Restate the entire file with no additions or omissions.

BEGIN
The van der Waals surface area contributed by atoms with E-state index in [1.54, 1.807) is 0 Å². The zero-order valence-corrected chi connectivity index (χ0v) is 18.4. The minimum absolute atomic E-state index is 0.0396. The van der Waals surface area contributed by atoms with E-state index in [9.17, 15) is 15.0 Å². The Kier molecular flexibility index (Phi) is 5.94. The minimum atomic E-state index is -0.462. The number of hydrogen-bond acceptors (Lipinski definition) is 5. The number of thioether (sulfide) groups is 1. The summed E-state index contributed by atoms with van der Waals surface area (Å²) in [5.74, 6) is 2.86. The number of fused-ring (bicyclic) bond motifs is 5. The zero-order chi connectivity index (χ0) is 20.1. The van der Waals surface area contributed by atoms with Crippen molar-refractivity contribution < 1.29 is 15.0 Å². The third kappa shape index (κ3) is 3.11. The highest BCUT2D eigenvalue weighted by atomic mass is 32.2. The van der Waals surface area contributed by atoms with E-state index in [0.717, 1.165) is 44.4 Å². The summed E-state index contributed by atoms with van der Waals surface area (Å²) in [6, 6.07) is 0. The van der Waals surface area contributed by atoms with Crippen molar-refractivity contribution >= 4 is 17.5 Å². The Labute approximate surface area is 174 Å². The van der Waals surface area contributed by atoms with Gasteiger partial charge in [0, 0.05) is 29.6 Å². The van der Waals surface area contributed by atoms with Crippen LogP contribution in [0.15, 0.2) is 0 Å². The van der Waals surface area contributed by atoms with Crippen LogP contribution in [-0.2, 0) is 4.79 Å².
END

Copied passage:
The van der Waals surface area contributed by atoms with E-state index in [1.54, 1.807) is 0 Å². The zero-order valence-corrected chi connectivity index (χ0v) is 18.4. The minimum absolute atomic E-state index is 0.0396. The van der Waals surface area contributed by atoms with E-state index in [9.17, 15) is 15.0 Å². The Kier molecular flexibility index (Phi) is 5.94. The minimum atomic E-state index is -0.462. The number of hydrogen-bond acceptors (Lipinski definition) is 5. The number of thioether (sulfide) groups is 1. The summed E-state index contributed by atoms with van der Waals surface area (Å²) in [5.74, 6) is 2.86. The number of fused-ring (bicyclic) bond motifs is 5. The zero-order chi connectivity index (χ0) is 20.1. The van der Waals surface area contributed by atoms with Crippen molar-refractivity contribution < 1.29 is 15.0 Å². The third kappa shape index (κ3) is 3.11. The highest BCUT2D eigenvalue weighted by atomic mass is 32.2. The van der Waals surface area contributed by atoms with E-state index in [0.717, 1.165) is 44.4 Å². The summed E-state index contributed by atoms with van der Waals surface area (Å²) in [6, 6.07) is 0. The van der Waals surface area contributed by atoms with Crippen molar-refractivity contribution >= 4 is 17.5 Å². The Labute approximate surface area is 174 Å². The van der Waals surface area contributed by atoms with Gasteiger partial charge in [0, 0.05) is 29.6 Å². The van der Waals surface area contributed by atoms with Crippen LogP contribution in [0.15, 0.2) is 0 Å². The van der Waals surface area contributed by atoms with Crippen LogP contribution in [-0.2, 0) is 4.79 Å².